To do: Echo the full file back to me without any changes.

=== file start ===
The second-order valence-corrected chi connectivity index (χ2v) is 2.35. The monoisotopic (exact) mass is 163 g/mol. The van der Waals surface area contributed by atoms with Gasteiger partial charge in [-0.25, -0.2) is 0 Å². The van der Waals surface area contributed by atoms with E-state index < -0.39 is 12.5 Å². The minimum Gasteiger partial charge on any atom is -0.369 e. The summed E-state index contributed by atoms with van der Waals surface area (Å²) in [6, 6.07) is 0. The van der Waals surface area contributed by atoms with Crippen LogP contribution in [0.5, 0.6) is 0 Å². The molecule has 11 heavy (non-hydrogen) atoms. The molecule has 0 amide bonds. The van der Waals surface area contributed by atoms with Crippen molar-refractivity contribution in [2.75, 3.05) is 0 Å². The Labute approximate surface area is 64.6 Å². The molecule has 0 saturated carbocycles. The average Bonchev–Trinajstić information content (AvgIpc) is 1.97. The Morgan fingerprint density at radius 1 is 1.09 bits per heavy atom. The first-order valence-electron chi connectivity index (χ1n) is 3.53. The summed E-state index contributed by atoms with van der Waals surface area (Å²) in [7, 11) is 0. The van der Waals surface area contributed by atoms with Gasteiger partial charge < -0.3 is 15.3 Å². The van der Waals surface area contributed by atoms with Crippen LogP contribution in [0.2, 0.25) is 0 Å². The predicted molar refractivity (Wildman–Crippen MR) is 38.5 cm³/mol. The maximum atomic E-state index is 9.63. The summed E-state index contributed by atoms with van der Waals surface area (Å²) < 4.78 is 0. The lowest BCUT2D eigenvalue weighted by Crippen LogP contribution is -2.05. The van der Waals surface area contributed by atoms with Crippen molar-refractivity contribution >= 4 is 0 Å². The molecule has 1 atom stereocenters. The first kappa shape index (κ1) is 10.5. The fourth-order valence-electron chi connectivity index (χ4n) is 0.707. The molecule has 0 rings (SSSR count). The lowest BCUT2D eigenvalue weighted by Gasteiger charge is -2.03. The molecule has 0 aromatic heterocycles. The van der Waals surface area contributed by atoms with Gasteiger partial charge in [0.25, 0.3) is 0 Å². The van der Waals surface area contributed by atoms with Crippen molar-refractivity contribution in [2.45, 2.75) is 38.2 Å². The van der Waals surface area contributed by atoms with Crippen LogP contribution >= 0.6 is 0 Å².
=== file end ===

The second-order valence-corrected chi connectivity index (χ2v) is 2.35. The monoisotopic (exact) mass is 163 g/mol. The van der Waals surface area contributed by atoms with Gasteiger partial charge in [-0.25, -0.2) is 0 Å². The van der Waals surface area contributed by atoms with E-state index < -0.39 is 12.5 Å². The minimum Gasteiger partial charge on any atom is -0.369 e. The summed E-state index contributed by atoms with van der Waals surface area (Å²) in [6, 6.07) is 0. The van der Waals surface area contributed by atoms with Crippen LogP contribution in [0.5, 0.6) is 0 Å². The molecule has 11 heavy (non-hydrogen) atoms. The molecule has 0 amide bonds. The van der Waals surface area contributed by atoms with Crippen molar-refractivity contribution in [2.75, 3.05) is 0 Å². The Labute approximate surface area is 64.6 Å². The molecule has 0 saturated carbocycles. The average Bonchev–Trinajstić information content (AvgIpc) is 1.97. The Morgan fingerprint density at radius 1 is 1.09 bits per heavy atom. The first-order valence-electron chi connectivity index (χ1n) is 3.53. The summed E-state index contributed by atoms with van der Waals surface area (Å²) in [7, 11) is 0. The van der Waals surface area contributed by atoms with Gasteiger partial charge < -0.3 is 15.3 Å². The van der Waals surface area contributed by atoms with Crippen LogP contribution in [0.2, 0.25) is 0 Å². The predicted molar refractivity (Wildman–Crippen MR) is 38.5 cm³/mol. The maximum atomic E-state index is 9.63. The summed E-state index contributed by atoms with van der Waals surface area (Å²) < 4.78 is 0. The lowest BCUT2D eigenvalue weighted by Crippen LogP contribution is -2.05. The van der Waals surface area contributed by atoms with Crippen molar-refractivity contribution >= 4 is 0 Å². The molecule has 1 atom stereocenters. The first kappa shape index (κ1) is 10.5. The fourth-order valence-electron chi connectivity index (χ4n) is 0.707. The molecule has 0 rings (SSSR count). The lowest BCUT2D eigenvalue weighted by Gasteiger charge is -2.03. The molecule has 0 aromatic heterocycles. The van der Waals surface area contributed by atoms with Gasteiger partial charge in [0.25, 0.3) is 0 Å². The van der Waals surface area contributed by atoms with Crippen molar-refractivity contribution in [2.45, 2.75) is 38.2 Å². The van der Waals surface area contributed by atoms with Crippen LogP contribution >= 0.6 is 0 Å².